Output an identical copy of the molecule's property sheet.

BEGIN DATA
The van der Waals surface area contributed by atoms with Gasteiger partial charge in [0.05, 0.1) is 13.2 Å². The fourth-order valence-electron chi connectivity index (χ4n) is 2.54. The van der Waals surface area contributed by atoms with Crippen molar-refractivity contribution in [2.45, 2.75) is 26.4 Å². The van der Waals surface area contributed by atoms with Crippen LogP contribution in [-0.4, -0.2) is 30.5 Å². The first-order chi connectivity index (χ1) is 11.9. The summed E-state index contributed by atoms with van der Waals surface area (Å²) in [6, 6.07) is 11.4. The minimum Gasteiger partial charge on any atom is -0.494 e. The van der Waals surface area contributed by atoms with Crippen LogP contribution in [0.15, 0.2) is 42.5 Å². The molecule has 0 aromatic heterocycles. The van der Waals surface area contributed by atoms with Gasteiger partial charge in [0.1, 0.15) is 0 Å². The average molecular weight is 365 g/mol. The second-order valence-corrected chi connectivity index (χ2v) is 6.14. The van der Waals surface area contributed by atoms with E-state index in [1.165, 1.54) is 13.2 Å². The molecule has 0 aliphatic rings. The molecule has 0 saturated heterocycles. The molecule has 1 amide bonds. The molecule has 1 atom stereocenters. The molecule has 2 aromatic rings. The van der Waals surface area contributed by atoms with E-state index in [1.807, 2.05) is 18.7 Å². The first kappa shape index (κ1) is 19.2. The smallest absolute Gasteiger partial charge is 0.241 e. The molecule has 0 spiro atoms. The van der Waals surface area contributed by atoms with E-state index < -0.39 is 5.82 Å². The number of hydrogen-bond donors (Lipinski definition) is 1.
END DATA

The van der Waals surface area contributed by atoms with Gasteiger partial charge in [0.05, 0.1) is 13.2 Å². The fourth-order valence-electron chi connectivity index (χ4n) is 2.54. The van der Waals surface area contributed by atoms with Crippen molar-refractivity contribution in [2.45, 2.75) is 26.4 Å². The van der Waals surface area contributed by atoms with Crippen LogP contribution in [-0.4, -0.2) is 30.5 Å². The first-order chi connectivity index (χ1) is 11.9. The summed E-state index contributed by atoms with van der Waals surface area (Å²) in [6, 6.07) is 11.4. The minimum Gasteiger partial charge on any atom is -0.494 e. The van der Waals surface area contributed by atoms with Crippen LogP contribution in [0.15, 0.2) is 42.5 Å². The molecule has 0 aromatic heterocycles. The van der Waals surface area contributed by atoms with Gasteiger partial charge in [0.1, 0.15) is 0 Å². The average molecular weight is 365 g/mol. The second-order valence-corrected chi connectivity index (χ2v) is 6.14. The van der Waals surface area contributed by atoms with E-state index in [1.165, 1.54) is 13.2 Å². The molecule has 0 aliphatic rings. The molecule has 0 saturated heterocycles. The molecule has 1 amide bonds. The molecule has 1 atom stereocenters. The molecule has 2 aromatic rings. The van der Waals surface area contributed by atoms with E-state index in [1.807, 2.05) is 18.7 Å². The first kappa shape index (κ1) is 19.2. The smallest absolute Gasteiger partial charge is 0.241 e. The molecule has 0 spiro atoms. The van der Waals surface area contributed by atoms with E-state index < -0.39 is 5.82 Å². The number of hydrogen-bond donors (Lipinski definition) is 1.